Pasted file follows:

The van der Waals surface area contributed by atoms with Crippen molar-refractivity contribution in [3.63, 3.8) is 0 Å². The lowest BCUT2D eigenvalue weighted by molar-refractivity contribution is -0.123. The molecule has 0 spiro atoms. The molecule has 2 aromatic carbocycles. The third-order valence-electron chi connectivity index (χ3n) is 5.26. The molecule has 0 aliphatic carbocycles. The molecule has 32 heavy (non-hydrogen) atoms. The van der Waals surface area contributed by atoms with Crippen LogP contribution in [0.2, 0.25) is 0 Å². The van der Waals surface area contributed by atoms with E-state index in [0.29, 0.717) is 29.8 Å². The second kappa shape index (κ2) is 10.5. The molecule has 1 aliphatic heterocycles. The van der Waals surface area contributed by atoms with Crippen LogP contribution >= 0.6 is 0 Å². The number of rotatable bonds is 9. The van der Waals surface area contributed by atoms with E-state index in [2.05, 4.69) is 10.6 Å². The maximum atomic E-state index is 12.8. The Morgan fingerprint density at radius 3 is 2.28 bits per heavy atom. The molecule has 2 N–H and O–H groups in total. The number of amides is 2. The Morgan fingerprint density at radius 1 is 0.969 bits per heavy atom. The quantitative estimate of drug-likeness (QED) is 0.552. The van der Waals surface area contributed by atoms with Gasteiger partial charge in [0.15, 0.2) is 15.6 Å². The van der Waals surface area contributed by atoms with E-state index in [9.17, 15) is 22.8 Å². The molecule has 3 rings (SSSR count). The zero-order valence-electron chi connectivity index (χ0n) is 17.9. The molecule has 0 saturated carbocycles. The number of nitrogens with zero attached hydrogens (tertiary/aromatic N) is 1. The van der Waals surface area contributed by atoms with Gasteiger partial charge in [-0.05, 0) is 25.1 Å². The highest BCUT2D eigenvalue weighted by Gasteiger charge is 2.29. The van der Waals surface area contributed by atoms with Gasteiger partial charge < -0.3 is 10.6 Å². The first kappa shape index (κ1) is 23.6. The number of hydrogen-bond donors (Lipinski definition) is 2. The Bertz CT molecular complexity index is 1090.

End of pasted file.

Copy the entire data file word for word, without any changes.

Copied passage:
The van der Waals surface area contributed by atoms with Crippen molar-refractivity contribution in [3.63, 3.8) is 0 Å². The lowest BCUT2D eigenvalue weighted by molar-refractivity contribution is -0.123. The molecule has 0 spiro atoms. The molecule has 2 aromatic carbocycles. The third-order valence-electron chi connectivity index (χ3n) is 5.26. The molecule has 0 aliphatic carbocycles. The molecule has 32 heavy (non-hydrogen) atoms. The van der Waals surface area contributed by atoms with Crippen LogP contribution in [0.2, 0.25) is 0 Å². The van der Waals surface area contributed by atoms with E-state index in [0.29, 0.717) is 29.8 Å². The second kappa shape index (κ2) is 10.5. The molecule has 1 aliphatic heterocycles. The van der Waals surface area contributed by atoms with Crippen LogP contribution >= 0.6 is 0 Å². The number of rotatable bonds is 9. The van der Waals surface area contributed by atoms with E-state index in [2.05, 4.69) is 10.6 Å². The maximum atomic E-state index is 12.8. The Morgan fingerprint density at radius 3 is 2.28 bits per heavy atom. The molecule has 2 N–H and O–H groups in total. The number of amides is 2. The Morgan fingerprint density at radius 1 is 0.969 bits per heavy atom. The quantitative estimate of drug-likeness (QED) is 0.552. The van der Waals surface area contributed by atoms with Gasteiger partial charge in [0.15, 0.2) is 15.6 Å². The van der Waals surface area contributed by atoms with E-state index in [9.17, 15) is 22.8 Å². The molecule has 3 rings (SSSR count). The zero-order valence-electron chi connectivity index (χ0n) is 17.9. The molecule has 0 saturated carbocycles. The number of nitrogens with zero attached hydrogens (tertiary/aromatic N) is 1. The van der Waals surface area contributed by atoms with Gasteiger partial charge in [-0.05, 0) is 25.1 Å². The highest BCUT2D eigenvalue weighted by Gasteiger charge is 2.29. The van der Waals surface area contributed by atoms with Gasteiger partial charge < -0.3 is 10.6 Å². The first kappa shape index (κ1) is 23.6. The number of hydrogen-bond donors (Lipinski definition) is 2. The Bertz CT molecular complexity index is 1090.